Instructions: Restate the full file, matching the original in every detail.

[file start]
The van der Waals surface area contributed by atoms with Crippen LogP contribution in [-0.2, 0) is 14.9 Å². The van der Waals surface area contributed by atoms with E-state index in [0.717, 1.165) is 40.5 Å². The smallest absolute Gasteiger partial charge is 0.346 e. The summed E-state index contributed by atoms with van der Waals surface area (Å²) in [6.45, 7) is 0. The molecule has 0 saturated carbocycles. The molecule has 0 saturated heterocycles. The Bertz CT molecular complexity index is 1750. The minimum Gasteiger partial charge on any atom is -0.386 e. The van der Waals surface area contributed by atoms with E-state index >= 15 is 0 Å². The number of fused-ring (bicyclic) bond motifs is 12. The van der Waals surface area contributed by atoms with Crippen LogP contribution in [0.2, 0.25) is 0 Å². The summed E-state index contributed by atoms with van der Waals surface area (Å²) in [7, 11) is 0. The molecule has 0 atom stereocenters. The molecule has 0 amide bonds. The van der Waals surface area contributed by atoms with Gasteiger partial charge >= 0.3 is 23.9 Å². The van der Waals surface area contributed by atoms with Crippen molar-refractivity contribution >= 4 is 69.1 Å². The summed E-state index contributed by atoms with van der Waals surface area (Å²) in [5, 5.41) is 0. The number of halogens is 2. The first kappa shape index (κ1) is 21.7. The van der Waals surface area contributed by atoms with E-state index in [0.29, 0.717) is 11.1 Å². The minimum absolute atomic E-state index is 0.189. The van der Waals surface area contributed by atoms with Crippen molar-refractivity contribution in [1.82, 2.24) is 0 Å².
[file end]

The van der Waals surface area contributed by atoms with Crippen LogP contribution in [-0.2, 0) is 14.9 Å². The van der Waals surface area contributed by atoms with E-state index in [0.717, 1.165) is 40.5 Å². The smallest absolute Gasteiger partial charge is 0.346 e. The summed E-state index contributed by atoms with van der Waals surface area (Å²) in [6.45, 7) is 0. The molecule has 0 saturated carbocycles. The molecule has 0 saturated heterocycles. The Bertz CT molecular complexity index is 1750. The minimum Gasteiger partial charge on any atom is -0.386 e. The van der Waals surface area contributed by atoms with E-state index >= 15 is 0 Å². The number of fused-ring (bicyclic) bond motifs is 12. The van der Waals surface area contributed by atoms with Crippen LogP contribution in [0.2, 0.25) is 0 Å². The summed E-state index contributed by atoms with van der Waals surface area (Å²) in [7, 11) is 0. The molecule has 0 atom stereocenters. The molecule has 0 amide bonds. The van der Waals surface area contributed by atoms with Gasteiger partial charge >= 0.3 is 23.9 Å². The van der Waals surface area contributed by atoms with Crippen molar-refractivity contribution >= 4 is 69.1 Å². The summed E-state index contributed by atoms with van der Waals surface area (Å²) in [5, 5.41) is 0. The number of halogens is 2. The first kappa shape index (κ1) is 21.7. The van der Waals surface area contributed by atoms with E-state index in [0.29, 0.717) is 11.1 Å². The minimum absolute atomic E-state index is 0.189. The van der Waals surface area contributed by atoms with Crippen molar-refractivity contribution in [1.82, 2.24) is 0 Å².